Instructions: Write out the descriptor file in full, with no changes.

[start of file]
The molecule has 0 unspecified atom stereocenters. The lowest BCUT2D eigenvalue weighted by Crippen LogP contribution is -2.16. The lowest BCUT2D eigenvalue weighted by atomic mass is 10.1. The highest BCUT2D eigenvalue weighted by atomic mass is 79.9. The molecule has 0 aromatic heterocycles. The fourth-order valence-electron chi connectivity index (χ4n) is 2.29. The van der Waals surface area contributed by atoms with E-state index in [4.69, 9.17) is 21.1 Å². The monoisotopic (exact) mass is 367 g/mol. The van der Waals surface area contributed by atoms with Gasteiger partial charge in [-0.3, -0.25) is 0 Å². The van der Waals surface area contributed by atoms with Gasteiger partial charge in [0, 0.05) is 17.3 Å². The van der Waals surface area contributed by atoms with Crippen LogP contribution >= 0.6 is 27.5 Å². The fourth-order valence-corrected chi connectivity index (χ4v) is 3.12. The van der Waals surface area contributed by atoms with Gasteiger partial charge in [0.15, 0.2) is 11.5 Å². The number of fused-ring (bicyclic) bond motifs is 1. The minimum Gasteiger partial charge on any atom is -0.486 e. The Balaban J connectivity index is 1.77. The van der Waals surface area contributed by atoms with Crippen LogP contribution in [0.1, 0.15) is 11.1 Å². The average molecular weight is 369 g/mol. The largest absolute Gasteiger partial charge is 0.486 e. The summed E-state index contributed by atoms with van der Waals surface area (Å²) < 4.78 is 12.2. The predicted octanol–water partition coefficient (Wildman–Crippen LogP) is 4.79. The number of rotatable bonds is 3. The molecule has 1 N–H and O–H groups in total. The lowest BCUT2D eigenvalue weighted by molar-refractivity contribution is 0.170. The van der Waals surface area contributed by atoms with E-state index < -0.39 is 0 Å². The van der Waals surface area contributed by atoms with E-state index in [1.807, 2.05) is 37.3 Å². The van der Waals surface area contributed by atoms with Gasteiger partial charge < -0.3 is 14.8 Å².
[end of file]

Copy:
The molecule has 0 unspecified atom stereocenters. The lowest BCUT2D eigenvalue weighted by Crippen LogP contribution is -2.16. The lowest BCUT2D eigenvalue weighted by atomic mass is 10.1. The highest BCUT2D eigenvalue weighted by atomic mass is 79.9. The molecule has 0 aromatic heterocycles. The fourth-order valence-electron chi connectivity index (χ4n) is 2.29. The van der Waals surface area contributed by atoms with E-state index in [4.69, 9.17) is 21.1 Å². The monoisotopic (exact) mass is 367 g/mol. The van der Waals surface area contributed by atoms with Gasteiger partial charge in [-0.3, -0.25) is 0 Å². The van der Waals surface area contributed by atoms with Gasteiger partial charge in [0, 0.05) is 17.3 Å². The van der Waals surface area contributed by atoms with Crippen LogP contribution >= 0.6 is 27.5 Å². The fourth-order valence-corrected chi connectivity index (χ4v) is 3.12. The van der Waals surface area contributed by atoms with Gasteiger partial charge in [0.15, 0.2) is 11.5 Å². The number of fused-ring (bicyclic) bond motifs is 1. The minimum Gasteiger partial charge on any atom is -0.486 e. The Balaban J connectivity index is 1.77. The van der Waals surface area contributed by atoms with Crippen LogP contribution in [0.1, 0.15) is 11.1 Å². The average molecular weight is 369 g/mol. The largest absolute Gasteiger partial charge is 0.486 e. The summed E-state index contributed by atoms with van der Waals surface area (Å²) < 4.78 is 12.2. The predicted octanol–water partition coefficient (Wildman–Crippen LogP) is 4.79. The number of rotatable bonds is 3. The molecule has 1 N–H and O–H groups in total. The lowest BCUT2D eigenvalue weighted by molar-refractivity contribution is 0.170. The van der Waals surface area contributed by atoms with E-state index < -0.39 is 0 Å². The van der Waals surface area contributed by atoms with E-state index in [1.807, 2.05) is 37.3 Å². The van der Waals surface area contributed by atoms with Gasteiger partial charge < -0.3 is 14.8 Å².